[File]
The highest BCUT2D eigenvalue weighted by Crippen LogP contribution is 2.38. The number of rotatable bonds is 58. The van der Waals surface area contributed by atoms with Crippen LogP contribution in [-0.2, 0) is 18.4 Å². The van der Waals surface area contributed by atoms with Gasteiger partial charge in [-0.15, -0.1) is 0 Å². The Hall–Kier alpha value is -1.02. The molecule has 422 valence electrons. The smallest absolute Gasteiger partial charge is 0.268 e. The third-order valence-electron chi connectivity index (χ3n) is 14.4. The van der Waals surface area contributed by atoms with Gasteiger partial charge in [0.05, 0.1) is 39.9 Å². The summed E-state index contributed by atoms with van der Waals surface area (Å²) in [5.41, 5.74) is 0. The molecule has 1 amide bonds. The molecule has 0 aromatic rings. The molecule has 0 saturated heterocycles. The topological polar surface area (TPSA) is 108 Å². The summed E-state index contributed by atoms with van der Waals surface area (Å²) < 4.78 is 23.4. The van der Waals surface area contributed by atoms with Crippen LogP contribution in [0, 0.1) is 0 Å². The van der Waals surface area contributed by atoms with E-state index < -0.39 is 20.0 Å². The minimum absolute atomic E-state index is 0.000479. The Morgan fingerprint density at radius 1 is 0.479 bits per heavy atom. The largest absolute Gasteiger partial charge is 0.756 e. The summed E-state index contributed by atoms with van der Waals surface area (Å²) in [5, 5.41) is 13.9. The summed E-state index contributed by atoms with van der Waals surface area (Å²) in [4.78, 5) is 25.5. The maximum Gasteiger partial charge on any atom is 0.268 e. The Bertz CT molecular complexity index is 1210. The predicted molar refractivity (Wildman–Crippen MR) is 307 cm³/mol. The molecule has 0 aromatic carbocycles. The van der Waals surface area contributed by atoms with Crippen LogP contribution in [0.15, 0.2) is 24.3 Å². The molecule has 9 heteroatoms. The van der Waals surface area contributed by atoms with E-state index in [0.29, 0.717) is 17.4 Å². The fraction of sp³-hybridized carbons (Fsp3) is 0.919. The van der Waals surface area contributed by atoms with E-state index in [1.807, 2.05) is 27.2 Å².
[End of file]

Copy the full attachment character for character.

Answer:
The highest BCUT2D eigenvalue weighted by Crippen LogP contribution is 2.38. The number of rotatable bonds is 58. The van der Waals surface area contributed by atoms with Crippen LogP contribution in [-0.2, 0) is 18.4 Å². The van der Waals surface area contributed by atoms with Gasteiger partial charge in [-0.15, -0.1) is 0 Å². The Hall–Kier alpha value is -1.02. The molecule has 422 valence electrons. The smallest absolute Gasteiger partial charge is 0.268 e. The third-order valence-electron chi connectivity index (χ3n) is 14.4. The van der Waals surface area contributed by atoms with Gasteiger partial charge in [0.05, 0.1) is 39.9 Å². The summed E-state index contributed by atoms with van der Waals surface area (Å²) in [5.41, 5.74) is 0. The molecule has 1 amide bonds. The molecule has 0 aromatic rings. The molecule has 0 saturated heterocycles. The topological polar surface area (TPSA) is 108 Å². The summed E-state index contributed by atoms with van der Waals surface area (Å²) < 4.78 is 23.4. The van der Waals surface area contributed by atoms with Crippen LogP contribution in [0, 0.1) is 0 Å². The van der Waals surface area contributed by atoms with E-state index < -0.39 is 20.0 Å². The minimum absolute atomic E-state index is 0.000479. The Morgan fingerprint density at radius 1 is 0.479 bits per heavy atom. The largest absolute Gasteiger partial charge is 0.756 e. The summed E-state index contributed by atoms with van der Waals surface area (Å²) in [5, 5.41) is 13.9. The summed E-state index contributed by atoms with van der Waals surface area (Å²) in [4.78, 5) is 25.5. The maximum Gasteiger partial charge on any atom is 0.268 e. The Bertz CT molecular complexity index is 1210. The predicted molar refractivity (Wildman–Crippen MR) is 307 cm³/mol. The molecule has 0 aromatic carbocycles. The van der Waals surface area contributed by atoms with Crippen LogP contribution in [0.15, 0.2) is 24.3 Å². The molecule has 9 heteroatoms. The van der Waals surface area contributed by atoms with E-state index in [0.29, 0.717) is 17.4 Å². The fraction of sp³-hybridized carbons (Fsp3) is 0.919. The van der Waals surface area contributed by atoms with E-state index in [1.807, 2.05) is 27.2 Å².